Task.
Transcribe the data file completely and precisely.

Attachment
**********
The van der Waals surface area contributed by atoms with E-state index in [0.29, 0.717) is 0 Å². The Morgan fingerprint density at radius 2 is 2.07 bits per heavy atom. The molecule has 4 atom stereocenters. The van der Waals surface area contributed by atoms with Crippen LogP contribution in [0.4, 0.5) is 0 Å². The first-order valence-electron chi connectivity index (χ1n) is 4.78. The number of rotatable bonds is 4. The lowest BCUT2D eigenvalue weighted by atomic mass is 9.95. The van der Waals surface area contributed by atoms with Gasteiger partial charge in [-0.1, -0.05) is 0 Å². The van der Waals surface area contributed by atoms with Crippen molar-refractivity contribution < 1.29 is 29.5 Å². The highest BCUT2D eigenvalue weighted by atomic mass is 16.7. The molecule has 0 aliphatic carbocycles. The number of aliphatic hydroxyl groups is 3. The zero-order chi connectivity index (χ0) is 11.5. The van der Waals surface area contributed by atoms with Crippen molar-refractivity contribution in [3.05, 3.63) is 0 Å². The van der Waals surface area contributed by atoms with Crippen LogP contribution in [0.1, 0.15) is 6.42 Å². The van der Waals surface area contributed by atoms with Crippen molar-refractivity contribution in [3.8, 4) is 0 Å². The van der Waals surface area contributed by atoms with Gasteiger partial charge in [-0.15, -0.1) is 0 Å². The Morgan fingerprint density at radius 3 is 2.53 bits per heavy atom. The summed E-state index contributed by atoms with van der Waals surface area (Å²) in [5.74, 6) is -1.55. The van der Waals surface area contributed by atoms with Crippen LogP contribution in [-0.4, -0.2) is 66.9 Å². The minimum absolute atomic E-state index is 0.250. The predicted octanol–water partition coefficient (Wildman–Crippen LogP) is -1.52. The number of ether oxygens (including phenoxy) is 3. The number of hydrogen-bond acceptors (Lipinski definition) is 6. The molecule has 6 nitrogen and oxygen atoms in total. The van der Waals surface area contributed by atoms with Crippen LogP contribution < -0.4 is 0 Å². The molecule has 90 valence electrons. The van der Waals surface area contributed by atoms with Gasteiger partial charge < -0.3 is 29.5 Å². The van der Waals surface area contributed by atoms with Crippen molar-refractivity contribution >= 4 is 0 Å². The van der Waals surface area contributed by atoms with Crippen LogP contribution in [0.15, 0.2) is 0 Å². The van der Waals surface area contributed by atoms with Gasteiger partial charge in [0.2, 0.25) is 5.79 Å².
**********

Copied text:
The van der Waals surface area contributed by atoms with E-state index in [0.29, 0.717) is 0 Å². The Morgan fingerprint density at radius 2 is 2.07 bits per heavy atom. The molecule has 4 atom stereocenters. The van der Waals surface area contributed by atoms with Crippen LogP contribution in [0.4, 0.5) is 0 Å². The first-order valence-electron chi connectivity index (χ1n) is 4.78. The number of rotatable bonds is 4. The lowest BCUT2D eigenvalue weighted by atomic mass is 9.95. The van der Waals surface area contributed by atoms with Gasteiger partial charge in [-0.1, -0.05) is 0 Å². The van der Waals surface area contributed by atoms with Crippen molar-refractivity contribution < 1.29 is 29.5 Å². The highest BCUT2D eigenvalue weighted by atomic mass is 16.7. The molecule has 0 aliphatic carbocycles. The number of aliphatic hydroxyl groups is 3. The zero-order chi connectivity index (χ0) is 11.5. The van der Waals surface area contributed by atoms with Crippen molar-refractivity contribution in [3.05, 3.63) is 0 Å². The van der Waals surface area contributed by atoms with Crippen LogP contribution in [0.1, 0.15) is 6.42 Å². The van der Waals surface area contributed by atoms with Crippen molar-refractivity contribution in [3.8, 4) is 0 Å². The van der Waals surface area contributed by atoms with Gasteiger partial charge in [-0.15, -0.1) is 0 Å². The Morgan fingerprint density at radius 3 is 2.53 bits per heavy atom. The summed E-state index contributed by atoms with van der Waals surface area (Å²) in [5.74, 6) is -1.55. The van der Waals surface area contributed by atoms with Crippen LogP contribution in [-0.4, -0.2) is 66.9 Å². The minimum absolute atomic E-state index is 0.250. The predicted octanol–water partition coefficient (Wildman–Crippen LogP) is -1.52. The number of ether oxygens (including phenoxy) is 3. The number of hydrogen-bond acceptors (Lipinski definition) is 6. The molecule has 6 nitrogen and oxygen atoms in total. The van der Waals surface area contributed by atoms with Crippen LogP contribution < -0.4 is 0 Å². The molecule has 90 valence electrons. The van der Waals surface area contributed by atoms with Gasteiger partial charge < -0.3 is 29.5 Å². The van der Waals surface area contributed by atoms with Crippen molar-refractivity contribution >= 4 is 0 Å². The van der Waals surface area contributed by atoms with Crippen LogP contribution in [0.15, 0.2) is 0 Å². The van der Waals surface area contributed by atoms with Gasteiger partial charge in [0.2, 0.25) is 5.79 Å².